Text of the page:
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Washington Renewable Energy Standard

Date Last Updated8/15/2014
Policy TypePortfolio Standard
Policy Administrator/Contact OfficeWashington State Department of Commerce
Policy Initiation Date11/7/2006
Policy SummaryWashington's Renewable Energy Standard (RES) requires that all types of electric utilities that serve more than 25,000 customers in the state generate 15% of their electric load from new renewables by the year 2020 and to undertake all cost-effective energy conservation, including CHP. Of Washington's 62 utilities, 17 are considered qualifying utilities, representing about 84% of Washington's load. High-efficiency CHP, owned and used by a retail electric customer to meet its own needs may be counted toward conservation targets. Thermal energy from CHP is credited at a conversion of 3.413 Btus per kWh. One REC = 1 MWh. Distributed generation (DG), defined as a "generation facility or any integrated cluster of such facilities" with a capacity of <5 MW, may be counted as double the facility's electrical output if the utility owns the facility, has contracted for the distributed generation and the associated Renewable Energy Certificate (RECs), or has contracted to purchase only the associated RECs."

The RES starts at 3% of a utility's load for 2012 to 2015, increasing to 9% for 2016 to 2019, and 15% from 2020 forward. A utility's failure to meet the energy conservation or renewable energy targets will result in an administrative penalty of $50/MWh (adjusted annually for inflation) paid to the state of Washington.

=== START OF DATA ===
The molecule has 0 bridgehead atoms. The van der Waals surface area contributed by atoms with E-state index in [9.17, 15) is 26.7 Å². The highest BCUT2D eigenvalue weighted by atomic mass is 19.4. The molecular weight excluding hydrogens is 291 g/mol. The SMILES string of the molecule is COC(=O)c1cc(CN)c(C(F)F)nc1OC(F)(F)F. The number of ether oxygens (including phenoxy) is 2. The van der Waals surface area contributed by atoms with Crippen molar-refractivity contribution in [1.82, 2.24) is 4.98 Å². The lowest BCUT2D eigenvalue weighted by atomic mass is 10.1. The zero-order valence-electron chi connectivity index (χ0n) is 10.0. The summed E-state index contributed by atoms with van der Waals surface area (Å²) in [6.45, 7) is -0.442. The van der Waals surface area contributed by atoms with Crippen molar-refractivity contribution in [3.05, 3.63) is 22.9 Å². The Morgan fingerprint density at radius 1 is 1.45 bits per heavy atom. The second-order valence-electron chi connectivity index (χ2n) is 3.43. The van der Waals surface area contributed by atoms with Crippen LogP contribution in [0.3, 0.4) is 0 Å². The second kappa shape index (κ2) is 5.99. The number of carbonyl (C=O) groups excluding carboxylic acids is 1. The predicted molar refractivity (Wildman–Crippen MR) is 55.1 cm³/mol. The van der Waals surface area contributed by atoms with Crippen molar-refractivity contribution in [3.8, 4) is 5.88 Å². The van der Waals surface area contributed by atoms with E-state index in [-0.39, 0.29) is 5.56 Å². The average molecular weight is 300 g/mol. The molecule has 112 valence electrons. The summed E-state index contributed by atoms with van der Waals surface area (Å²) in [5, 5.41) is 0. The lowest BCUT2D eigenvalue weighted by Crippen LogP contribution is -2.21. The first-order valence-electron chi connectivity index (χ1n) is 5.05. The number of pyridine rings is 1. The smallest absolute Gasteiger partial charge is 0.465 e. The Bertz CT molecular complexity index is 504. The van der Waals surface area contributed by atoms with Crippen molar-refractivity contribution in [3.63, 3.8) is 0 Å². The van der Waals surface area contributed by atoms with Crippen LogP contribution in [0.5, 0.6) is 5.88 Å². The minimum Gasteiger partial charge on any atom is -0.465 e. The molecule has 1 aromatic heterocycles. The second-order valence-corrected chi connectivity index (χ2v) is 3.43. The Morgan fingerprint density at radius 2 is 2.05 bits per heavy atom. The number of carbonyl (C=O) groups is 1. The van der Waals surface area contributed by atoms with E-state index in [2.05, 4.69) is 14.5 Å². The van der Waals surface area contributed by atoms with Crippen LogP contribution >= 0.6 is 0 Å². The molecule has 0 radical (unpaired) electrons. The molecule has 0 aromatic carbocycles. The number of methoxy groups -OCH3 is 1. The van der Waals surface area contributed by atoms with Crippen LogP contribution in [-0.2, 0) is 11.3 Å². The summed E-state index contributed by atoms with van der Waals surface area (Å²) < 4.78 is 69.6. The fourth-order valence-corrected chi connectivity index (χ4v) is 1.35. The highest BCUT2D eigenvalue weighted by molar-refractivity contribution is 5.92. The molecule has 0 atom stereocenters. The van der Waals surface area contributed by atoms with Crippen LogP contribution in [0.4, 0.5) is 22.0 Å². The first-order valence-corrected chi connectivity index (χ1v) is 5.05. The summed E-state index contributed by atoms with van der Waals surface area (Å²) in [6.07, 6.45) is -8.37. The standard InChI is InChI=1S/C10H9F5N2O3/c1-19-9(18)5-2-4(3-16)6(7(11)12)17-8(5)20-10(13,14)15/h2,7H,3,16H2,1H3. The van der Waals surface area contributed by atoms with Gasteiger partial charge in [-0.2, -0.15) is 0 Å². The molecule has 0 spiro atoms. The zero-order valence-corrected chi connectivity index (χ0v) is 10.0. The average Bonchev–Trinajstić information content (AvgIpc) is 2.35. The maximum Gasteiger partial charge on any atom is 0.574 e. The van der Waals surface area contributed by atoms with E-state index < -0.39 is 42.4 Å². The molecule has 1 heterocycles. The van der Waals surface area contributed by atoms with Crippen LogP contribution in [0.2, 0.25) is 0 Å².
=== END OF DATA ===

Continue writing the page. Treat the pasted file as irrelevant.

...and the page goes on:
CHP Eligibility RequirementsRenewably-fueled CHP systems are eligible under the RPS. Fossil-fueled CHP systems are eligible as a conservation measure. CHP facilities must have come online on or after March 31, 1999.
Eligible Project Size (MW)All sizes of CHP seeking credit under conservation targets are eligible. Renewably-fueled CHP must be <5 MW.
Minimum Efficiency Required/
Other Performance Requirements
High-efficiency CHP units must have a useful thermal output >33%. The regulations define "high-efficiency cogeneration" as "a cogeneration facility with a useful thermal output of no less than 33% of the total energy output, under normal operating conditions. Electrical output will be calculated as the kWh output of the facility over a period of time, converted to BTUs using the conversion factor of 3413 BTUs/kWh. Total energy output must be calculated by summing all useful energy outputs of the cogeneration facility over the same period of time expressed in BTU units."
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